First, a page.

Photo credit: Michael Cornelius via Foter.com / CC BY-SA

Maintaining a cold frame

Unless you are fortunate enough to be able to afford a premade cold frame with a cover that opens and closes thanks to a thermostatically controlled cover, your cold frame will need daily maintenance. Depending upon the weather, the cover might need to be opened or removed during the day to keep from overheating the plants inside. It will then need closed back up at night to prevent heat loss.

The plants inside the frame will receive less moisture from rainfall than plants that are uncovered. Therefore, they will need to be judiciously watered. This is probably best done with a watering can or a slow-release plant bulb waterer to prevent shocking the young plants with cold water.

As with any garden plant growth, they will need to be checked for mold, fungus or insect pests – who also appreciate the warmer environment inside your cold frame.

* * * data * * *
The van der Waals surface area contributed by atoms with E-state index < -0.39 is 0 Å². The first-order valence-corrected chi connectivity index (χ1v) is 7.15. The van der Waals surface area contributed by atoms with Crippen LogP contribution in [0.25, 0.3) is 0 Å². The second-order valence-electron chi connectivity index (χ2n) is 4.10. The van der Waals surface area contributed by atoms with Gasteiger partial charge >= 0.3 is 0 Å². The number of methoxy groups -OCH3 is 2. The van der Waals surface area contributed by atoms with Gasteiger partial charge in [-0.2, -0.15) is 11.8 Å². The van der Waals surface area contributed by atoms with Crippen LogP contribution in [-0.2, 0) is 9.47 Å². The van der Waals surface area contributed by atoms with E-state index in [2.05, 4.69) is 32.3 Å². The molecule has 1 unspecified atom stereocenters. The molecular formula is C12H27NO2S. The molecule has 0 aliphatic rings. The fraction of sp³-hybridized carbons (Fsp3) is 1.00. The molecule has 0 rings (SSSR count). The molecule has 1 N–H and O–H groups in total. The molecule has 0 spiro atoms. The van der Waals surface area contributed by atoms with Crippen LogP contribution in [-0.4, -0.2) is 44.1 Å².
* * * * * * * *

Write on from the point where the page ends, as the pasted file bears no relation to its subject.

Using your Cold Frame as Protection

Finally, cold frames can be used as shade beds for plants that are sensitive to excess sunlight or insect pests. When the weather has warmed to the point that glazing is no longer needed, refit or exchange the cover for one that is covered in a fine mesh netting. If added shading is needed, the bed can be draped with a loosely woven cloth. When the weather at the end of the growing season begins to threaten your garden with frost, you can bring back the glazing to protect those last plants and allow them time to mature.

Cold frames are an easy and often inexpensive way to extend your garden’s growing season. Once again, remember that they are not heated, and therefore should not be considered a substitute for a greenhouse or hotbed. However, they are less expensive and somewhat easier to maintain than either of these season extenders.

I hope you have enjoyed this brief tutorial on how to create and use a cold frame. Please like or share this article if you find it useful or entertaining. We invite you to leave your comments below, as we always enjoy hearing from our readers.

James G. Craig
 

James G. Craig is a gardening enthusiast who splits his spare time between growing vegetables, preening his flower gardens, and blogging about his experiences at the Gardener Corner.